Emilie Pine on importance of students contributing in class

I have tried to realise some of these ambitions by making my classroom a safe (and equal) space in which all my students can take risks. Sometimes it seems that the biggest risk they can imagine is to say something out loud. I know that they are afraid of saying the wrong thing and being laughed at. But I want them to speak despite this fear. Because I worry that if students are quiet about their ideas in class perhaps they will be quiet about other things too. Things they should not be quiet about. If they cannot talk in class, how will they speak out if they [or others] get harassed, or discriminated against, or hurt?

From Emilie Pine’s Notes to Self (Tramp Press, 2018), p. 161

Text in square brackets added.


A Hpat student on the hard slog for medicine

“The HPat is an aptitude test. I think the medical schools were afraid that lots of students, who were really good at exams but couldn’t relate to people, were getting into medicine so they decided to introduce this test that examines what you would do in certain situations as well as reading and interpreting how someone might be feeling in different scenarios. There was an idea that you wouldn’t need very high points if you did well in the HPat but that’s not exactly the case as I found out. Still, I think it’s probably a good thing to make sure people going into medicine have more to give than brilliant Leaving Cert results.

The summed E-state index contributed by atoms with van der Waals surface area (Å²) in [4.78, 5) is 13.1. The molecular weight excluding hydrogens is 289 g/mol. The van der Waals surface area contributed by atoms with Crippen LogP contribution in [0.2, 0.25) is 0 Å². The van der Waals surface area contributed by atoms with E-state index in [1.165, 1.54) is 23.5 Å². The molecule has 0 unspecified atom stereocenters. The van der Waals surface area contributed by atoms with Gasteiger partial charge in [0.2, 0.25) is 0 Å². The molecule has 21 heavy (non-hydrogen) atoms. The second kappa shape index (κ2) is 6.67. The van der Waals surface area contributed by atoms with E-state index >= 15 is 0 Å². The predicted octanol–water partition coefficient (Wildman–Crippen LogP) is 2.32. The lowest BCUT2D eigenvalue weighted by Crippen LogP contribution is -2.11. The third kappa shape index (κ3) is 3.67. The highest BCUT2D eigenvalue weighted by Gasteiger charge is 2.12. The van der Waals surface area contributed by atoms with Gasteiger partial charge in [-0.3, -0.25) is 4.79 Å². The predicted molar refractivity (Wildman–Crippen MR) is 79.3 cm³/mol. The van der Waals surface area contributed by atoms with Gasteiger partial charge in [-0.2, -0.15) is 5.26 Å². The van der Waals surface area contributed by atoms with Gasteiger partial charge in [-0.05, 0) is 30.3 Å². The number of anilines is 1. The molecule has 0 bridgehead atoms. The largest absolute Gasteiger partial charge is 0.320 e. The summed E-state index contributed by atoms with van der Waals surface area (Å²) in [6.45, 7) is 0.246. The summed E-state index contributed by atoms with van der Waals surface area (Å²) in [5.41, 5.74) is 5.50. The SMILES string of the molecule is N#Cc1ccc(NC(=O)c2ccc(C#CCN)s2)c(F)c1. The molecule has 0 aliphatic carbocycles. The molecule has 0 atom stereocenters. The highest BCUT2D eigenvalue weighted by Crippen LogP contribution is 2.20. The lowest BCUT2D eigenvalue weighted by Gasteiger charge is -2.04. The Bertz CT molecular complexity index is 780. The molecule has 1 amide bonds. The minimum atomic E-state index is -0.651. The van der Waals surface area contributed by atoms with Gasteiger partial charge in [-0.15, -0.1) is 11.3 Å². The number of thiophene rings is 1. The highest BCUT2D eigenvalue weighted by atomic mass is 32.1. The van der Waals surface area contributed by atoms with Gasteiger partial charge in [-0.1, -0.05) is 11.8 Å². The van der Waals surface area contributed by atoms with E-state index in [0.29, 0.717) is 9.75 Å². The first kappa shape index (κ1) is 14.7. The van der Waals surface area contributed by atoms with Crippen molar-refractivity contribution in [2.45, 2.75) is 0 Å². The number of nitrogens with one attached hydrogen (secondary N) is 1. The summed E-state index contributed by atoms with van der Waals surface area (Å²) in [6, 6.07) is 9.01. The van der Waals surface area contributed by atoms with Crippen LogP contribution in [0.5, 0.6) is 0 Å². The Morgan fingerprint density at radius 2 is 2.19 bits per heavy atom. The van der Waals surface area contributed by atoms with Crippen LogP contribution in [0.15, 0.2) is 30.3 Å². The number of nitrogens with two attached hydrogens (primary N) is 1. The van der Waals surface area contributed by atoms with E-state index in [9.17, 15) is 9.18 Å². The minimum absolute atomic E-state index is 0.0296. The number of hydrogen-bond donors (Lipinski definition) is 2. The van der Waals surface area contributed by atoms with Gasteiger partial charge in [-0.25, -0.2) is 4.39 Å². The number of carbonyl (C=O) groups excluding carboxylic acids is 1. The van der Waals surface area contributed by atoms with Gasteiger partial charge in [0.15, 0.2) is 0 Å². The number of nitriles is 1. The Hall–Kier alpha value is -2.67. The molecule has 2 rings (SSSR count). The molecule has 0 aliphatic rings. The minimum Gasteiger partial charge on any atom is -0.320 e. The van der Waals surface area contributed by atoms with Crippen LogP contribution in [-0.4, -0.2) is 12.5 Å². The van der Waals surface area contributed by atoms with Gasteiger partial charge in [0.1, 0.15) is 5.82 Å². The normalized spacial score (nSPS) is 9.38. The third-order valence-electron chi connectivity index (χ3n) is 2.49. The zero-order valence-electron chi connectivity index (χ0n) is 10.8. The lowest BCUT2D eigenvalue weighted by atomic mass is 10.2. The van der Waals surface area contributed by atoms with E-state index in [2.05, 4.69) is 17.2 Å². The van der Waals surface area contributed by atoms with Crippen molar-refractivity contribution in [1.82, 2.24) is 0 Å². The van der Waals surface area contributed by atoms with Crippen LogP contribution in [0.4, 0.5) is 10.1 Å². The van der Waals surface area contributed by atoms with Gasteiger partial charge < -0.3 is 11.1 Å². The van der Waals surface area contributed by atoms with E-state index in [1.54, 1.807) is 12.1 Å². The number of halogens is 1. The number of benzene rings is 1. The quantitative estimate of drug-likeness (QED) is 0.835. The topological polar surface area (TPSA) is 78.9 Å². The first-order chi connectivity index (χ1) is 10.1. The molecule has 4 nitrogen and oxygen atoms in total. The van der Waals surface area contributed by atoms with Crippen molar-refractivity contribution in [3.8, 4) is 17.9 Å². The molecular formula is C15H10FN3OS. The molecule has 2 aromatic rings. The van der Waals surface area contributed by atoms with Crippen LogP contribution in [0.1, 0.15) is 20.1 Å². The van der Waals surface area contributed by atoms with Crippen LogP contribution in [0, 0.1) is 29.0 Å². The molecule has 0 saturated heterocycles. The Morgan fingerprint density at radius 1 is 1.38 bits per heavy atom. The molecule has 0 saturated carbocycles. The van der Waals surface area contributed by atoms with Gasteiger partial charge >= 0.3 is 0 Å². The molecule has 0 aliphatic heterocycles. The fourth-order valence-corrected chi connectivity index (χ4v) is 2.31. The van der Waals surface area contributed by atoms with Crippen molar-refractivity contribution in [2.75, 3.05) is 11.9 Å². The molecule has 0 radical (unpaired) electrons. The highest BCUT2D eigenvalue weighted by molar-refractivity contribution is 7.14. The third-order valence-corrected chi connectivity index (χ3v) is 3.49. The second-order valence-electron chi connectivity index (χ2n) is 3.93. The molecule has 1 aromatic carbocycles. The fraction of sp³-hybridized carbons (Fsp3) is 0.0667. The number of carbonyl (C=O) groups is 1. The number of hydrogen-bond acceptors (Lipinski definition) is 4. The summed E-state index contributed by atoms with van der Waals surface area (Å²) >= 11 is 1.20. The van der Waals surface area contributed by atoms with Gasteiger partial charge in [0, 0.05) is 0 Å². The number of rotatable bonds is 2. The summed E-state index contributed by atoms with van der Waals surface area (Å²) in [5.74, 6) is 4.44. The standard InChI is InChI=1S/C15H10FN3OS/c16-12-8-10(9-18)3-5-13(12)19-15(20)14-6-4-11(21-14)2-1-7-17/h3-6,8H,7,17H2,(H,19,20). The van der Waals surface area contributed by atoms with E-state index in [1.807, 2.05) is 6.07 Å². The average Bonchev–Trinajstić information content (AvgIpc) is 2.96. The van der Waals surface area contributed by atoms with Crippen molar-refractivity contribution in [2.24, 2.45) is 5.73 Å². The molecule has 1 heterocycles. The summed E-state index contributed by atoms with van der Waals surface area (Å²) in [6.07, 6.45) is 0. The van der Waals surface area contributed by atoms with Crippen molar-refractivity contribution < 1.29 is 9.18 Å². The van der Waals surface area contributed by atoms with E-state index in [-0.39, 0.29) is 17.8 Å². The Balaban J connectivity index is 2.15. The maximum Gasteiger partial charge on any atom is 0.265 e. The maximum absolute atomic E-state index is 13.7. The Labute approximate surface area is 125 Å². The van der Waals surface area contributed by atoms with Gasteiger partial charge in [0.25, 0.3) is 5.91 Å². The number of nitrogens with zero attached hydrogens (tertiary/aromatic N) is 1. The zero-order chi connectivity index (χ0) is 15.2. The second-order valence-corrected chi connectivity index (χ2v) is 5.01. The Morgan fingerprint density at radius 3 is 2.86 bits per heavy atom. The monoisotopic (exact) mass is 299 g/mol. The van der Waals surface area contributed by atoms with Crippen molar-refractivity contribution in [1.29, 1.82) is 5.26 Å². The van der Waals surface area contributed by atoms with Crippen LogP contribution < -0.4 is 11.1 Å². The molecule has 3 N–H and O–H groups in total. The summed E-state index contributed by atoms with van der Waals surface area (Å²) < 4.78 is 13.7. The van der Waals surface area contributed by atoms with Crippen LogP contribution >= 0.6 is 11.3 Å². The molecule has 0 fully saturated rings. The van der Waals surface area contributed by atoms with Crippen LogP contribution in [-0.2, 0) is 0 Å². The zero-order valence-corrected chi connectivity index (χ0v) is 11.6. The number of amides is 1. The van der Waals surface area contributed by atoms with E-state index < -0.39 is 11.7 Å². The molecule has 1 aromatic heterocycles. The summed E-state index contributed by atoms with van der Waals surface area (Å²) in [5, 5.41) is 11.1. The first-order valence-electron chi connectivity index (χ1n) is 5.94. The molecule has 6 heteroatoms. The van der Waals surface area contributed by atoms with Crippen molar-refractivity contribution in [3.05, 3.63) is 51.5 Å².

“I was really young when I first decided that I wanted to be a doctor. My Mum’s a nurse, my grandmother is a nurse and I like the idea of being able to help people. I like the hands-on nature of the job. I’d hate to be stuck behind a desk all day.” (Times) >

Huge drop in applications for junior doctor posts

(From The Irish Times >>>) A HUGE DROP in applications for junior doctor posts in hospitals across the State which fall vacant in January has been blamed on the fact that many young doctors are now emigrating.

The Irish Times has seen internal HSE documents which show that applications for junior doctor posts which need to be filled by the new year have fallen by more than half, when compared to a year ago, at some hospitals. Both large and small hospitals are affected and the recruitment problems may result in “significant gaps in service areas” next year.